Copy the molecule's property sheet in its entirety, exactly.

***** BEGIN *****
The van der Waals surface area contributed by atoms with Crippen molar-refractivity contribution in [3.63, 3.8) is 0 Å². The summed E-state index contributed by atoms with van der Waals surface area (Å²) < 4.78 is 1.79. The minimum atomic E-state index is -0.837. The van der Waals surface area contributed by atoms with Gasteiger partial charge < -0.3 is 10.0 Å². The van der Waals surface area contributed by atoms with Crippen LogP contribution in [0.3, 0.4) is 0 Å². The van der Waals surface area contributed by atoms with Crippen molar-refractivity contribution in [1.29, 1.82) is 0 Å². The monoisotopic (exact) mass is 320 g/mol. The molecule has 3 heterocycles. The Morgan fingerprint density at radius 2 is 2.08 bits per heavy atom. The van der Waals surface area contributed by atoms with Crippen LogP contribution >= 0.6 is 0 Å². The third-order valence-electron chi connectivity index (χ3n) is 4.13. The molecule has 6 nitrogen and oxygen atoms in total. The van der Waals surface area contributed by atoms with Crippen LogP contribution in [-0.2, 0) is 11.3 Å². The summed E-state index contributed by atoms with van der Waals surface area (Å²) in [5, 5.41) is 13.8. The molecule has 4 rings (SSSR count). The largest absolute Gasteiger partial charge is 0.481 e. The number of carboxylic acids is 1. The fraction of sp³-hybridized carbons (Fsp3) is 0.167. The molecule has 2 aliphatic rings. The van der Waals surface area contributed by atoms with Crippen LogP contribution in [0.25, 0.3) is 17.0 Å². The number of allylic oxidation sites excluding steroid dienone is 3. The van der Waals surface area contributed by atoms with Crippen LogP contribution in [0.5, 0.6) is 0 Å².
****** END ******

The van der Waals surface area contributed by atoms with Crippen molar-refractivity contribution in [3.63, 3.8) is 0 Å². The summed E-state index contributed by atoms with van der Waals surface area (Å²) < 4.78 is 1.79. The minimum atomic E-state index is -0.837. The van der Waals surface area contributed by atoms with Gasteiger partial charge < -0.3 is 10.0 Å². The van der Waals surface area contributed by atoms with Crippen LogP contribution in [0.3, 0.4) is 0 Å². The van der Waals surface area contributed by atoms with Crippen molar-refractivity contribution in [1.29, 1.82) is 0 Å². The monoisotopic (exact) mass is 320 g/mol. The molecule has 3 heterocycles. The Morgan fingerprint density at radius 2 is 2.08 bits per heavy atom. The van der Waals surface area contributed by atoms with Crippen LogP contribution >= 0.6 is 0 Å². The third-order valence-electron chi connectivity index (χ3n) is 4.13. The molecule has 6 nitrogen and oxygen atoms in total. The van der Waals surface area contributed by atoms with Crippen LogP contribution in [-0.2, 0) is 11.3 Å². The summed E-state index contributed by atoms with van der Waals surface area (Å²) in [5, 5.41) is 13.8. The molecule has 4 rings (SSSR count). The largest absolute Gasteiger partial charge is 0.481 e. The number of carboxylic acids is 1. The fraction of sp³-hybridized carbons (Fsp3) is 0.167. The molecule has 2 aliphatic rings. The van der Waals surface area contributed by atoms with Crippen LogP contribution in [0.25, 0.3) is 17.0 Å². The number of allylic oxidation sites excluding steroid dienone is 3. The van der Waals surface area contributed by atoms with Crippen LogP contribution in [0.5, 0.6) is 0 Å².